What is long COVID and how do I know I have it?

Posted by Blooms The Chemist on 24 Jan 2023

What is long COVID and how do I know I have it?

Long COVID can occur if you’ve been diagnosed with COVID-19 and your symptoms persist for weeks and months after an intense infection of COVID-19.

It’s complex, can manifest with new chronic conditions such as diabetes, kidney disease and more.

We answer some common questions about long COVID-19 below.

What is long COVID?

Long COVID is exactly what it says on the tin. People experience COVID-19 symptoms for at least three months from their initial COVID-19 diagnosis.

The exact symptoms will vary from person to person, and in some cases, can even occur in people who initially experienced no COVID-19 symptoms when initially diagnosed.

Early research in Australia estimates that 20% of people who have COVID-19 are still experiencing symptoms after one month and 5% after three months1.

How do I know if I have long COVID?

If your symptoms have remained consistent for more than four weeks after you were initially infected OR if your symptoms have continued after 12 weeks, it is likely that you have long COVID.

The World Health Organisation has said that over 200* different symptoms have been reported that can impact your everyday functioning.

You can also be displaying one or more of the following symptoms below.

  • Fatigue
  • Shortness of breath
  • Difficulty sleeping
  • Anxiety or depression
  • Headaches
  • Cognitive dysfunction
  • Chest pain
  • Changes in smell or taste

How is long COVID treated?

Unfortunately, as long COVID symptoms vary so differently between people, there are currently no specific criteria or tests to get a diagnosis of long COVID.

Working closely with your general practitioner (GP) means that you can get a personalised approach and referrals to a range of health professionals that can help you.

Some referrals may be made to other health professionals, including:

  • Cardiologists to investigate chest pain
  • Psychologists to support your mental health and wellbeing
  • Respiratory doctors to manage and investigate breathing difficulties while ruling out other lung disease2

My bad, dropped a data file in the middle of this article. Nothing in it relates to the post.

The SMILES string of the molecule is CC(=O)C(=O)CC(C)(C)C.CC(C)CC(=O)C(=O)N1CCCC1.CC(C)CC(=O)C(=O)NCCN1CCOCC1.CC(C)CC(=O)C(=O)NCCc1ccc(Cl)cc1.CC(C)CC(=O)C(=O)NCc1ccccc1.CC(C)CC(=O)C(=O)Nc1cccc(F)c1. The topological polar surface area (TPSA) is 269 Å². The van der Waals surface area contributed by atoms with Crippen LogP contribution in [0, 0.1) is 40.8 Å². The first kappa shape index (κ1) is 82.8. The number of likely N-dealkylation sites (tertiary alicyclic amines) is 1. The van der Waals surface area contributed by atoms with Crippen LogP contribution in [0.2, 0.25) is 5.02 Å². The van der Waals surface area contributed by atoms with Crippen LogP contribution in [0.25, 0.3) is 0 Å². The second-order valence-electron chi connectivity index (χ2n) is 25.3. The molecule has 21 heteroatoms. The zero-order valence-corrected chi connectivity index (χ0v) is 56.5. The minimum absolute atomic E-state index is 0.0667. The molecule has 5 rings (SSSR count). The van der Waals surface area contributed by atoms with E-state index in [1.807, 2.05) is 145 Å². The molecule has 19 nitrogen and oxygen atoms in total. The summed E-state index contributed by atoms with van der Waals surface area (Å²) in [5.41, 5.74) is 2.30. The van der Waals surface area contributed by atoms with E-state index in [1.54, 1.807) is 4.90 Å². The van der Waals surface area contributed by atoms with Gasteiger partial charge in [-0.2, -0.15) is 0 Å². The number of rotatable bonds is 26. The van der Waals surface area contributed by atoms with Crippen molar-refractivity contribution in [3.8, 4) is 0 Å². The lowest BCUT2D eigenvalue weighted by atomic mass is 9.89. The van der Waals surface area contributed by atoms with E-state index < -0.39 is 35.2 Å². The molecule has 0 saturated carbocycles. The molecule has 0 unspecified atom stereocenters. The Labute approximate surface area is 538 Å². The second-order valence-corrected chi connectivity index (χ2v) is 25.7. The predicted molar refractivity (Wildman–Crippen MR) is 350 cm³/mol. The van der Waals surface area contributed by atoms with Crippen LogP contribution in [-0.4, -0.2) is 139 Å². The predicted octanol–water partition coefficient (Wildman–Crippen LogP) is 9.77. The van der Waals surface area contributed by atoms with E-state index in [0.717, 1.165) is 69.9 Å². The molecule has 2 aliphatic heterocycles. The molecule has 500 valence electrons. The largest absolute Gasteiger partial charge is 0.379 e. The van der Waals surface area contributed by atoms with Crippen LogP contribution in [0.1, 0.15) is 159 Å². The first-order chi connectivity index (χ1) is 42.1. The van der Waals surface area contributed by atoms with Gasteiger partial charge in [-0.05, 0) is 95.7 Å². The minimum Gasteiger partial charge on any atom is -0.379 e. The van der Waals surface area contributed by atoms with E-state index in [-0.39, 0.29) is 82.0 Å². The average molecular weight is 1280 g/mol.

Who is likely to get long COVID?

Although long COVID can affect people who had COVID and managed their symptoms at home, there are a range of people who are at increased risk of developing it. These include:

  • People over the age of 35
  • Women
  • Have pre-existing conditions, such as diabetes, obesity, hypertension, chronic kidney disease and post-organ transplantation
  • Had severe illness during the time of their COVID-19 infection3

Can I manage long COVID?

With the help of your GP, yes you can.

There are a range of simple treatments that are providing relief to those who are suffering from long COVID, including slowly regaining your fitness, managing fatigue by asking your family and friends for help and doing your most important tasks when you have the most energy.

You can also try to manage your wellbeing at home by having a healthy diet and drinking lots of water.


1Liu B, Jayasundara D, Pye V, Dobbins T, Gore GJ, Matthews G, et al. Whole of population-based cohort study of recovery time from COVID-19 in New South Wales Australia. Lancet Reg Health West Pac. 2021;12(100193), accessed 3 January 2023.

2World Health Organisation, Post COVID-19 condition (Long COVID), accessed 3 January 2023.

3Department of Health, Getting help for Long COVID, accessed 3 January 2023.